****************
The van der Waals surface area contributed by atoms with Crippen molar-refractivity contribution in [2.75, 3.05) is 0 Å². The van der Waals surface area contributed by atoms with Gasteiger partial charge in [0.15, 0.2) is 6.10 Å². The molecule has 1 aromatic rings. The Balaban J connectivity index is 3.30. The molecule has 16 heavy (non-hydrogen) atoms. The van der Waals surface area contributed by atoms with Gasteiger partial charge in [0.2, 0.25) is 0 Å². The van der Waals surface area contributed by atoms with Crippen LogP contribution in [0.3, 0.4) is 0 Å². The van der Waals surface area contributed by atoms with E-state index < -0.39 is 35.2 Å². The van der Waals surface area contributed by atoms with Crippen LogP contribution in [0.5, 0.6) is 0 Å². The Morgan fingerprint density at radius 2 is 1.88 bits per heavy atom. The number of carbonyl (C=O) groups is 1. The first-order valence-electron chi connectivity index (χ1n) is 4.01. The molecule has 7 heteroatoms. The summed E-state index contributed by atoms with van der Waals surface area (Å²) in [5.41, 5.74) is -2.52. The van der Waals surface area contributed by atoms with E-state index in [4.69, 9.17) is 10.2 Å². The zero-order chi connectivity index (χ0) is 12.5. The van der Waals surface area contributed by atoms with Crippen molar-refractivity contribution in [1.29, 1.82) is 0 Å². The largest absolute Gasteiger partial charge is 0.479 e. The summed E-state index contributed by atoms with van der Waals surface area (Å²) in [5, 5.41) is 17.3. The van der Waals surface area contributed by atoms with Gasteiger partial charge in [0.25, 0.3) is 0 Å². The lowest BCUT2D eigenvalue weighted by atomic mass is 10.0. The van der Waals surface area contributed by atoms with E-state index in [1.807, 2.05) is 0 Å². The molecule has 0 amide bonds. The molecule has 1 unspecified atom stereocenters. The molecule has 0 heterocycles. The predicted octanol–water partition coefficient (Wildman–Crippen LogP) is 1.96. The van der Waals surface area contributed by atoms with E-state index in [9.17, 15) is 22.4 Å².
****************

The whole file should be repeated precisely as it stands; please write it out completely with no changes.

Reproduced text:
The van der Waals surface area contributed by atoms with Crippen molar-refractivity contribution in [2.75, 3.05) is 0 Å². The van der Waals surface area contributed by atoms with Gasteiger partial charge in [0.15, 0.2) is 6.10 Å². The molecule has 1 aromatic rings. The Balaban J connectivity index is 3.30. The molecule has 16 heavy (non-hydrogen) atoms. The van der Waals surface area contributed by atoms with Gasteiger partial charge in [0.2, 0.25) is 0 Å². The van der Waals surface area contributed by atoms with Crippen LogP contribution in [0.3, 0.4) is 0 Å². The van der Waals surface area contributed by atoms with E-state index < -0.39 is 35.2 Å². The van der Waals surface area contributed by atoms with Crippen LogP contribution in [0.5, 0.6) is 0 Å². The Morgan fingerprint density at radius 2 is 1.88 bits per heavy atom. The number of carbonyl (C=O) groups is 1. The first-order valence-electron chi connectivity index (χ1n) is 4.01. The molecule has 7 heteroatoms. The summed E-state index contributed by atoms with van der Waals surface area (Å²) in [5.41, 5.74) is -2.52. The van der Waals surface area contributed by atoms with E-state index in [4.69, 9.17) is 10.2 Å². The zero-order chi connectivity index (χ0) is 12.5. The van der Waals surface area contributed by atoms with Crippen molar-refractivity contribution in [1.29, 1.82) is 0 Å². The largest absolute Gasteiger partial charge is 0.479 e. The summed E-state index contributed by atoms with van der Waals surface area (Å²) in [5, 5.41) is 17.3. The van der Waals surface area contributed by atoms with Gasteiger partial charge in [0.25, 0.3) is 0 Å². The lowest BCUT2D eigenvalue weighted by atomic mass is 10.0. The van der Waals surface area contributed by atoms with E-state index in [1.807, 2.05) is 0 Å². The molecule has 0 amide bonds. The molecule has 1 unspecified atom stereocenters. The molecule has 0 heterocycles. The predicted octanol–water partition coefficient (Wildman–Crippen LogP) is 1.96. The van der Waals surface area contributed by atoms with E-state index in [9.17, 15) is 22.4 Å².